Umami Burger founder Adam Fleischman literally wrote the book on bold flavors, so it should come as no surprise that he looks for ways to boost the taste profiles of his food. One incredibly effective method he’s found is to use animal fats.
Animal fats have been uses for centuries to cook foods and impart flavor, but some cooks have been hesitant to use animal fats in the U.S. This has stemmed from the fact that recent generations of Americans haven’t been exposed to as many animal fats. “American cultures generally grew up with margarine and canola and things like that that are much more neutral in flavor, and I don’t think they are familiar with animal fats,” Fleischman says.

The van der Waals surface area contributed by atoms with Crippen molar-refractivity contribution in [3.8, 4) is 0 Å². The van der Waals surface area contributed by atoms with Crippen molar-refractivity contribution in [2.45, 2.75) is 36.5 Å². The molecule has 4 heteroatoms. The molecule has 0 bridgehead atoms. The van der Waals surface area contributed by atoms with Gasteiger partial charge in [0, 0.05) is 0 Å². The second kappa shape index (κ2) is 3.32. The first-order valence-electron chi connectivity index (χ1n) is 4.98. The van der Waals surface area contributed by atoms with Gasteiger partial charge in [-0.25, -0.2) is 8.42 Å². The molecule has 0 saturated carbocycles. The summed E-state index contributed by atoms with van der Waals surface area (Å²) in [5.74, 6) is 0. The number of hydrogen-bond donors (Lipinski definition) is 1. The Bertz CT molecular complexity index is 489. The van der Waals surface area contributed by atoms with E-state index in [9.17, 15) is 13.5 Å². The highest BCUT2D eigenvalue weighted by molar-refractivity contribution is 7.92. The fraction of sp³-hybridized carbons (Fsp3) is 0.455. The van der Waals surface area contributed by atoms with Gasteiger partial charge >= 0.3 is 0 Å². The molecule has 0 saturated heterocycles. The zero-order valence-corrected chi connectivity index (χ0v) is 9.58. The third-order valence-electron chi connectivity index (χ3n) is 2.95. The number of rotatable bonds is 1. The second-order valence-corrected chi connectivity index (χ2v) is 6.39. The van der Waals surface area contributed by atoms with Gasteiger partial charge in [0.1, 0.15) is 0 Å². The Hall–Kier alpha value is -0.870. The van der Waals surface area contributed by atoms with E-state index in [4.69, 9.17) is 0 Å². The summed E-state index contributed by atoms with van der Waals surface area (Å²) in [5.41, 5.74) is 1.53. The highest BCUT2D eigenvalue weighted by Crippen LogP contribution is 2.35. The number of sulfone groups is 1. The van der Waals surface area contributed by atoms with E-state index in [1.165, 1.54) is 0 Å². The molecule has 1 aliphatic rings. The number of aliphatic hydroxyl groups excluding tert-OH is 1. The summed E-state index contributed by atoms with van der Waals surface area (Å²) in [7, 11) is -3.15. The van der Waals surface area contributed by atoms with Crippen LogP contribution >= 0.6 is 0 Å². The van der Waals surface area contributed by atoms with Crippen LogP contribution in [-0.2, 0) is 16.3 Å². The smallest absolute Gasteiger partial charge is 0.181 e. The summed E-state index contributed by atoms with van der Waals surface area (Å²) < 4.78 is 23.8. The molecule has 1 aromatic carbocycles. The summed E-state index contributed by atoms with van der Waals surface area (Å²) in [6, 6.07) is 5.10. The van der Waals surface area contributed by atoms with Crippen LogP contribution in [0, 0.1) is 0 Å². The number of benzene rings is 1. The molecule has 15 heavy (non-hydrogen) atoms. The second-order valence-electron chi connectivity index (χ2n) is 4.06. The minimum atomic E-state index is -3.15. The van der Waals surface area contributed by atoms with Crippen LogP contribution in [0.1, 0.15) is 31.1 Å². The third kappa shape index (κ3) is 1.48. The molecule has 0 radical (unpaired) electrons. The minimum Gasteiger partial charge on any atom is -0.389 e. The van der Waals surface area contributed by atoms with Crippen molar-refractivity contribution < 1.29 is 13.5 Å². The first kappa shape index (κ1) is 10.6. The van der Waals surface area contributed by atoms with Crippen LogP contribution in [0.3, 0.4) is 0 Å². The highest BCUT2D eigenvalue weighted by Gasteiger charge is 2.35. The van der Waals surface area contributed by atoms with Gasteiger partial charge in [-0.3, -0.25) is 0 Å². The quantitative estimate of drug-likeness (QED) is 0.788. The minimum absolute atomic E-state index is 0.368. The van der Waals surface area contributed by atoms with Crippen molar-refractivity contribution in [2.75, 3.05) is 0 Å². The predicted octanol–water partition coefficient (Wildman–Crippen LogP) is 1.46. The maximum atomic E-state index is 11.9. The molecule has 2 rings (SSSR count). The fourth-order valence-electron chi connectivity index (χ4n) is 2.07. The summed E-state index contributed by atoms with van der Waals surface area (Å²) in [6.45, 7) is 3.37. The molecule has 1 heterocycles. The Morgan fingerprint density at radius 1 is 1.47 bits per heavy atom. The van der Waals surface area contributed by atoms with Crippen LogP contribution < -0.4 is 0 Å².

Many of these products fell out of favor with the public in the past few decades when it was believed that they were unhealthy for humans. Chefs and home cooks used plant-based products like canola and partially hydrogenated soybean oil as a substitute. Research in the last few years has shown that this perception of animal fats as unhealthy may not be entirely accurate. As a result, some cooks, restaurants, and even grocery stores are beginning to once again embrace animal fats.
“One of the biggest misconceptions is that animal fats are unhealthy,” Fleischman says. “I think they will become more accepted. Just look at the 70s and 80s when research said that animal fats were unhealthy and people switched to margarine instead of butter. Since then, people have realized margarine was less healthy, so they’ve gone back to butter—an animal product—and you don’t see margarine on menus anymore.”